The livelihood of children, and parents, depends on it
New York City Mayor Bill De Blasio’s announcement that schools will open for elementary students came as welcome news for many homeless families, as the switch to remote and blended learning has been fraught with uncertainty and unfulfilled promises. Many waited months to get city-issued iPads for remote learning.
But nearly 11 months after the first shelter in place order, the city has neglected to provide internet access to more than 25,000 homeless public school students, according to a lawsuit filed last year.
The consequences of the city’s failure to address the urgent need for WiFi in shelters extend beyond children falling behind in school. On top of being homeless during a global pandemic, families living in shelters are now at increased risk of being investigated for educational neglect. About a fourth of families residing in shelters already have open cases with the city’s Administration for Children’s Services (ACS). At particular risk are families of color, who are disproportionately investigated for child maltreatment. Approximately 90% of shelter residents identify as Black or Latinx; Black and brown children make up over 85% of New York City students experiencing homelessness.
I am a social worker supporting parents with family court cases and have seen many families struggle with the senseless and harmful regulations imposed by the shelter system. Family shelters do not typically provide internet to residents but also do not allow residents to install WiFi in their units. They also enforce curfews and limits on how long a family can be absent from the shelter. They prohibit residents from relying on each other for childcare, or non-residents to enter the shelter to babysit or help with cleaning or household chores.
These rules restrict access to family and community support and heighten the stress and isolation experienced by homeless families trying to parent during the worst health crisis in recent history.
One parent I work with, Angela, opted her daughter into full remote learning this fall because she has pre-existing health conditions. Angela and her children live in a shelter, which occupies part of a hotel near LaGuardia Airport. The hotel room she shares with her two children does not have a kitchen. In the common area, families line up to use two microwaves while trying to socially distance. Angela’s daughter did receive an iPad from the city, and has tried using the WiFi available to guests of the hotel, but the signal was too weak to get into her virtual classroom or upload her assignments.
Angela lives in a shelter because a court order required her to. She was in the process of moving her family upstate when ACS filed a case against her in family court, alleging that she neglected her children. The judge ordered Angela to enter a shelter, and remain in the city until she found permanent housing. Then, after forcing Angela and her children to live through over a year of supervision and court-ordered services, ACS agreed to withdraw its case against her.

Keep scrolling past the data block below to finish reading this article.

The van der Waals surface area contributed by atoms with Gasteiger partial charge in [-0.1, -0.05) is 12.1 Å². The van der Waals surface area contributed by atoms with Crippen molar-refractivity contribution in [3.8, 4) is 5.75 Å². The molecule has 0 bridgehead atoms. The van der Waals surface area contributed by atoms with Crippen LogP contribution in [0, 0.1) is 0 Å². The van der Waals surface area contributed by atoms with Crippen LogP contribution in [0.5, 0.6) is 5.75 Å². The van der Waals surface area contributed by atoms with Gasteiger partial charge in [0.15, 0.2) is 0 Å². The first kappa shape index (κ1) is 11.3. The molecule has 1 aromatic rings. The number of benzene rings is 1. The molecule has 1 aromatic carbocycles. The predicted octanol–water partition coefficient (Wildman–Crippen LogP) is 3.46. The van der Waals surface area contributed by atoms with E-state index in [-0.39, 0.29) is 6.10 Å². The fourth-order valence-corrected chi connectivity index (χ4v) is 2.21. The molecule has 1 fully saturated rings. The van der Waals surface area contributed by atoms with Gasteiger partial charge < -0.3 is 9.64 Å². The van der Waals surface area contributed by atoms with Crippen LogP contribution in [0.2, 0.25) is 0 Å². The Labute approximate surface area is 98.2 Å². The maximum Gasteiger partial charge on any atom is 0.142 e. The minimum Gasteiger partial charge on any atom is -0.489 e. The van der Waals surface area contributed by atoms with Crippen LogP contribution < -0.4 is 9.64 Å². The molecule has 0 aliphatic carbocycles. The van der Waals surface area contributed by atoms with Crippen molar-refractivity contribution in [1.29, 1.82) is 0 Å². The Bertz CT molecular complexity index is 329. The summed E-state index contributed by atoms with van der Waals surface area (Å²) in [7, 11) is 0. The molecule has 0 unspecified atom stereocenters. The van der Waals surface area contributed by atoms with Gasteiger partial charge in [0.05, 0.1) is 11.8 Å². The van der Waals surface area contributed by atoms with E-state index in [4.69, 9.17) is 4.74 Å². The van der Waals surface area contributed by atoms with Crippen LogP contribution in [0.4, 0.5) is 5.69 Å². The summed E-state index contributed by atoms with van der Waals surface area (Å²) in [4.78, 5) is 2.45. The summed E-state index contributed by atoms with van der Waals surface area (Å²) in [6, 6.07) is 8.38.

Ironically, the decisions the judge made for Angela and her family could cause ACS to re-enter their lives. If Angela can’t find a way to log her daughter’s attendance, the school will likely make a report to ACS. Legislation preventing educational neglect cases from being prosecuted during the pandemic has been introduced but has not passed, and schools continue to call in allegations solely because a child has not been able to show up for virtual class.
If a case is called in, there will be nothing ACS can do to help Angela’s daughter get online. Families who are at risk of having their children removed by ACS are also at risk of losing their family shelter placements. Parents like Angela must contend with an impossible catch-22: follow the shelter rules and wait until a permanent housing option is available or risk the upheaval that might follow an ACS investigation stemming from a report of educational neglect.
Basic internet access is a necessity that should already be available to families living in shelters. Parents need to be able to search for housing and apply to job or education programs online. Children need WiFi to do homework. Remote learning has only made internet access even more urgent for homeless New Yorkers.
Mayor De Blasio has promised to provide WiFi to every family shelter by Summer 2021, but short-term fixes must be found immediately. If not, homeless families will continue to be investigated, and prosecuted, for simply not having resources the city has declined to provide for months.